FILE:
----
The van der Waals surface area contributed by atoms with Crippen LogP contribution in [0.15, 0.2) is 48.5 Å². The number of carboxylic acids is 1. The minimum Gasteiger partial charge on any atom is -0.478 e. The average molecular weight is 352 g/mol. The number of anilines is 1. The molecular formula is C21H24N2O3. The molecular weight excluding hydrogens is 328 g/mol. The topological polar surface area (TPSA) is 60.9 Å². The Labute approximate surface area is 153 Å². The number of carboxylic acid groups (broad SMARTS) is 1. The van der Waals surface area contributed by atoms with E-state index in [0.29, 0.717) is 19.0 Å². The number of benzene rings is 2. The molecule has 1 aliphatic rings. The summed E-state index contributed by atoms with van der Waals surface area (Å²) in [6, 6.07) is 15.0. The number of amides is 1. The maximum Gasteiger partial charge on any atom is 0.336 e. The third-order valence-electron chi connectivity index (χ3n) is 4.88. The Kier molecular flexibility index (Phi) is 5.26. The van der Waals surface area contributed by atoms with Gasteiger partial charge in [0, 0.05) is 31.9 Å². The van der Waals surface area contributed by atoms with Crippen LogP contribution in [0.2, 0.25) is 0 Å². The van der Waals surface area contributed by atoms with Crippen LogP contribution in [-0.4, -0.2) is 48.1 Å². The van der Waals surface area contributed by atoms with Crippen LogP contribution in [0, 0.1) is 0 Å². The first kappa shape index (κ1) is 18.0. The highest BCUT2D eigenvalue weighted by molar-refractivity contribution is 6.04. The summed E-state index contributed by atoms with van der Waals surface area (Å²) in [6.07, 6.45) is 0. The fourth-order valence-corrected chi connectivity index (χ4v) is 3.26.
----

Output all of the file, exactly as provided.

The van der Waals surface area contributed by atoms with Crippen LogP contribution in [0.15, 0.2) is 48.5 Å². The number of carboxylic acids is 1. The minimum Gasteiger partial charge on any atom is -0.478 e. The average molecular weight is 352 g/mol. The number of anilines is 1. The molecular formula is C21H24N2O3. The molecular weight excluding hydrogens is 328 g/mol. The topological polar surface area (TPSA) is 60.9 Å². The Labute approximate surface area is 153 Å². The number of carboxylic acid groups (broad SMARTS) is 1. The van der Waals surface area contributed by atoms with E-state index in [0.29, 0.717) is 19.0 Å². The number of benzene rings is 2. The molecule has 1 aliphatic rings. The summed E-state index contributed by atoms with van der Waals surface area (Å²) in [6, 6.07) is 15.0. The number of amides is 1. The maximum Gasteiger partial charge on any atom is 0.336 e. The third-order valence-electron chi connectivity index (χ3n) is 4.88. The Kier molecular flexibility index (Phi) is 5.26. The van der Waals surface area contributed by atoms with Gasteiger partial charge in [0, 0.05) is 31.9 Å². The van der Waals surface area contributed by atoms with Crippen LogP contribution in [0.2, 0.25) is 0 Å². The van der Waals surface area contributed by atoms with Crippen LogP contribution in [-0.4, -0.2) is 48.1 Å². The van der Waals surface area contributed by atoms with Crippen LogP contribution in [0, 0.1) is 0 Å². The first kappa shape index (κ1) is 18.0. The highest BCUT2D eigenvalue weighted by molar-refractivity contribution is 6.04. The summed E-state index contributed by atoms with van der Waals surface area (Å²) in [6.07, 6.45) is 0. The fourth-order valence-corrected chi connectivity index (χ4v) is 3.26.